Attacks on the Press in 2012 - Maldives
|Publisher||Committee to Protect Journalists|
|Publication Date||14 February 2013|
|Cite as||Committee to Protect Journalists, Attacks on the Press in 2012 - Maldives, 14 February 2013, available at: http://www.refworld.org/docid/512b79ce28.html [accessed 5 March 2015]|
|Disclaimer||This is not a UNHCR publication. UNHCR is not responsible for, nor does it necessarily endorse, its content. Any views expressed are solely those of the author or publisher and do not necessarily reflect those of UNHCR, the United Nations or its Member States.|
In a polarized and tumultuous climate, numerous journalists are attacked.
Blogger is stabbed after writing about religious freedom and gay rights.
Journalists faced numerous attacks during a tumultuous year marked by the ouster of President Mohamed Nasheed, the country's first democratically elected leader. Nasheed opponents attacked TV stations and journalists in the capital, Malé, after protests against his government escalated in early year. Nasheed, a former human rights defender and political prisoner who was elected president in 2008, stepped down in February but accused his successor, Mohammed Waheed Hassan, and former dictator Maumoon Abdul Gayoom of having orchestrated a coup. As Nasheed's supporters took to the streets in protests seeking new presidential elections, numerous attacks on the press were reported. News coverage reflected the country's political polarization. Raajje TV, a pro-Nasheed station, said that vandals briefly forced it off the air and that police assaulted and harassed its journalists. Police accused Raajje of falsely reporting officer misconduct and said vaguely that they would not "provide support" to the station. New elections were slated for July 2013, but tensions remained high in late year after Nasheed was arrested on abuse-of-office charges. The worst attack of the year came in June when unidentified assailants slashed the throat of Ismail Rasheed, a secularist who blogged about gay rights. His supporters said Hassan had stoked religious extremism and failed to ensure a proper investigation into the attack on Rasheed, who survived.
[Refworld note: The sections that follow represent a best effort to transcribe onto a single page information that appears in tabs on the CPJ's own pages, which also include a number of dynamically-generated graphics not readily reproducible here. Refworld researchers are therefore strongly recommended to check against the original report: Attacks on the Press in 2012.]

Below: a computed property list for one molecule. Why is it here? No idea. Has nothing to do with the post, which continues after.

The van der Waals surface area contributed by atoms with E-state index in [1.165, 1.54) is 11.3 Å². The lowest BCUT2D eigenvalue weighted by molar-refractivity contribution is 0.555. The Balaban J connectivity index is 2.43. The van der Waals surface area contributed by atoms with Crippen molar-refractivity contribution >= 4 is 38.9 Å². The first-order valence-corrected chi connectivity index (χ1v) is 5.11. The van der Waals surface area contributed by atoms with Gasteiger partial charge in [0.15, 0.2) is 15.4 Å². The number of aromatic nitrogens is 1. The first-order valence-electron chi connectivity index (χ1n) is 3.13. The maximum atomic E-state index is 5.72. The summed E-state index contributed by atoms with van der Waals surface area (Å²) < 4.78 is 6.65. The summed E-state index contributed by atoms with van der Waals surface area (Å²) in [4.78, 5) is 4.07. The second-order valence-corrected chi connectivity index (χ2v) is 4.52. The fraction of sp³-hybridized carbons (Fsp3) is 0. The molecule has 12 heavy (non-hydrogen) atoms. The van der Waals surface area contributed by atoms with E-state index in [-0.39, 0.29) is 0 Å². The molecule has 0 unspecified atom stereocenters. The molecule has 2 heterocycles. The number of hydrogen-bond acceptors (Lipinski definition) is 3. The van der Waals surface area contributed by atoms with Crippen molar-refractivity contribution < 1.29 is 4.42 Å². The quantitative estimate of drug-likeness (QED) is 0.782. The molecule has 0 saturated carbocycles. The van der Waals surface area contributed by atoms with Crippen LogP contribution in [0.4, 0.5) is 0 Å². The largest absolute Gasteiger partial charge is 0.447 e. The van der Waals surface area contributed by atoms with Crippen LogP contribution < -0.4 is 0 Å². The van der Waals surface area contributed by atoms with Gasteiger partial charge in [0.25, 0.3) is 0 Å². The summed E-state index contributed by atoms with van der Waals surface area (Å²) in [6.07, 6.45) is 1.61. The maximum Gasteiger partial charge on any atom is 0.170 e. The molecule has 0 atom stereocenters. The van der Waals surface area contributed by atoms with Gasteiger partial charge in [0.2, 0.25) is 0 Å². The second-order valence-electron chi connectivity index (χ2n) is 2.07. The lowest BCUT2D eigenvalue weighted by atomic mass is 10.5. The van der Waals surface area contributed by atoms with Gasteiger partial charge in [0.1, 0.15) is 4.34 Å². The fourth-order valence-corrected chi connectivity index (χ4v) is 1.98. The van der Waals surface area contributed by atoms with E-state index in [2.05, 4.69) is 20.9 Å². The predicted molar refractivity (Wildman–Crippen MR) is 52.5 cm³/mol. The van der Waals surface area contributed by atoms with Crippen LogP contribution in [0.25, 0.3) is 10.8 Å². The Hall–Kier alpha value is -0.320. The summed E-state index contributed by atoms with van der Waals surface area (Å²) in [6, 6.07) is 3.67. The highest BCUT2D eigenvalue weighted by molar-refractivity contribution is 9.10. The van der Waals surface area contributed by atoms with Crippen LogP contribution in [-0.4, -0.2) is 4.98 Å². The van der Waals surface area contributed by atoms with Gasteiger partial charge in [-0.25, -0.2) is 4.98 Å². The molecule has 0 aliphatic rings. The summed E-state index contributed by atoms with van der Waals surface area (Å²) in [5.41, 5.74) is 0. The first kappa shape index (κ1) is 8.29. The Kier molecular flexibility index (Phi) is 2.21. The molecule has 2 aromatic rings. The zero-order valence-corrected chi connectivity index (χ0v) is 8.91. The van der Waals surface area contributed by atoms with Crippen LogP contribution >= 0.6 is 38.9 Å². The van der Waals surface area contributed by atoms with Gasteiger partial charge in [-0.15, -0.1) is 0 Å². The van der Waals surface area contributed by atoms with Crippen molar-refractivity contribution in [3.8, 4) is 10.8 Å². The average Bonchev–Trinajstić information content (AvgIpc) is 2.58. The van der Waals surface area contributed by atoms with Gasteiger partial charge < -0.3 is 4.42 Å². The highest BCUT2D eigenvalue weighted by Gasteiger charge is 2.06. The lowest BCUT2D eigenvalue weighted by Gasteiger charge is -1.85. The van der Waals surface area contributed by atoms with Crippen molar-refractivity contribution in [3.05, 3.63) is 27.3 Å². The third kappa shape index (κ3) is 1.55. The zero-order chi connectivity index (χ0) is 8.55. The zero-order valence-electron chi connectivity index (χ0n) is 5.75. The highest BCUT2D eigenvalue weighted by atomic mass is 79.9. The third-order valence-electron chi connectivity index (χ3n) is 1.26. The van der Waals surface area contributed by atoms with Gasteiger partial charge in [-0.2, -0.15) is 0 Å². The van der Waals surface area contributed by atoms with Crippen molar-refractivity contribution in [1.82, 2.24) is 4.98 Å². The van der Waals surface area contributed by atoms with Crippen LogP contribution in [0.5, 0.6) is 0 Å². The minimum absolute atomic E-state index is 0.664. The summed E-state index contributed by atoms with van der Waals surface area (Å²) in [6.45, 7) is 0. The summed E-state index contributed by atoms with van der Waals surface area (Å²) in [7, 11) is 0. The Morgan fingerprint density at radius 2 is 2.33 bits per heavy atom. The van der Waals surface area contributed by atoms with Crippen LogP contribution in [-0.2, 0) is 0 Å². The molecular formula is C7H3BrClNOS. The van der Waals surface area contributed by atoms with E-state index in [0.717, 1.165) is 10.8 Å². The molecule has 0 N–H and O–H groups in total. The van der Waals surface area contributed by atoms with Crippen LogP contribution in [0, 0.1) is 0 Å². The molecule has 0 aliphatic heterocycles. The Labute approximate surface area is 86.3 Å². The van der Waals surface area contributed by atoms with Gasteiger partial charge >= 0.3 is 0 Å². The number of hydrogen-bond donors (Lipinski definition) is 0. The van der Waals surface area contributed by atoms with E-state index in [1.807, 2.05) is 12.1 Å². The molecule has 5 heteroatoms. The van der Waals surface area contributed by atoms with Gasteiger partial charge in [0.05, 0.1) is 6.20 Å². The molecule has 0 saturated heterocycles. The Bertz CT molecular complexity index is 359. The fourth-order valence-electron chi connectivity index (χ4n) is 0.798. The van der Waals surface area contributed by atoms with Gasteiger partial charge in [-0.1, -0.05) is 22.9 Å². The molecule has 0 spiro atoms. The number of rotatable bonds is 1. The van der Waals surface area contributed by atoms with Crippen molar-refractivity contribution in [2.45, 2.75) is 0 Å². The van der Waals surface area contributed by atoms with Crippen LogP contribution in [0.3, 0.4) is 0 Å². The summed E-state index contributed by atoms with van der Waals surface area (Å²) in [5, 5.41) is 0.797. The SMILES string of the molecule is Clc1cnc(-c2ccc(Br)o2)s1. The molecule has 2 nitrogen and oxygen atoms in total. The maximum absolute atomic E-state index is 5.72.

Stations under attack: 2
Anti-Nasheed protesters took over a state-run TV outlet of the Maldives National Broadcasting Commission and set fire to the privately owned station VTV amid February protests.
The end of the Nasheed era:
May 2011: Hundreds of protesters gather in the capital over rising food prices, news reports say.
December 23, 2011: Religious-oriented protests are held for and against Nasheed's model of moderate Islam.
January 16, 2012: Nasheed orders the arrest of Chief Justice Abdulla Mohamed, saying the judge had obstructed criminal investigations into allies of former leader Gayoom, prompting protests, news reports said.
February 6: About 50 police officers decline to follow orders and join anti-Nasheed protests, which escalate into violence.
February 7: Nasheed resigns, but says the move was under duress.
Journalist in exile: 1
In June, three unidentified men stabbed Ismail Rasheed after the blogger, known by his penname Hilath, wrote about freedom of religion and gay rights, according to the Maldives Journalist Association and local news website Minivan News. He survived and fled the country; the attack is unsolved.
The run-up to an attack:
July 2009: Hilath receives death threats after writing an article about an underage girl being kept as a concubine, according to Minivan News.
November 2011: The Ministry of Islamic Affairs orders Hilath's website shut down for content perceived as anti-Islamic, according to Minivan News.
December 2011: Hilath is attacked and hospitalized after organizing a silent protest in favor of religious tolerance. Police detain him for 24 days while assailants go unpunished, according to local news reports.
June 2012: Six assailants threaten to kill Hilath, according to independent news website Minivan News. Days later, Hilath is stabbed and seriously injured.
Unidentified men break into and vandalize Raajje TV offices on August 7, shutting down the broadcaster for a day. The attack, which caused thousands in damages, came amid a standoff between the broadcaster and police over allegations that Raajje was inciting political violence.
Contentious relations with the authorities:
July 13, 2012: Raaje TV journalists report surveillance and harassment by police, forcing them to cut live broadcasts of protests in the capital, Malé.
July 23: Raaje TV broadcasts footage purportedly showing police officers stealing gas; police say the video was misleading.
July 24: The Maldives Police Service announces it will "disengage cooperation" with Raaje TV. Home Minister Mohamed Jameel characterizes the outlet as an enemy of the state, according to Minivan News.
October 2: Police withdraw their boycott of Raaje TV, the Maldives Journalist Association says.
Internet penetration: 34%
Penetration has more than doubled since 2007, according to figures from the International Telecommunication Union.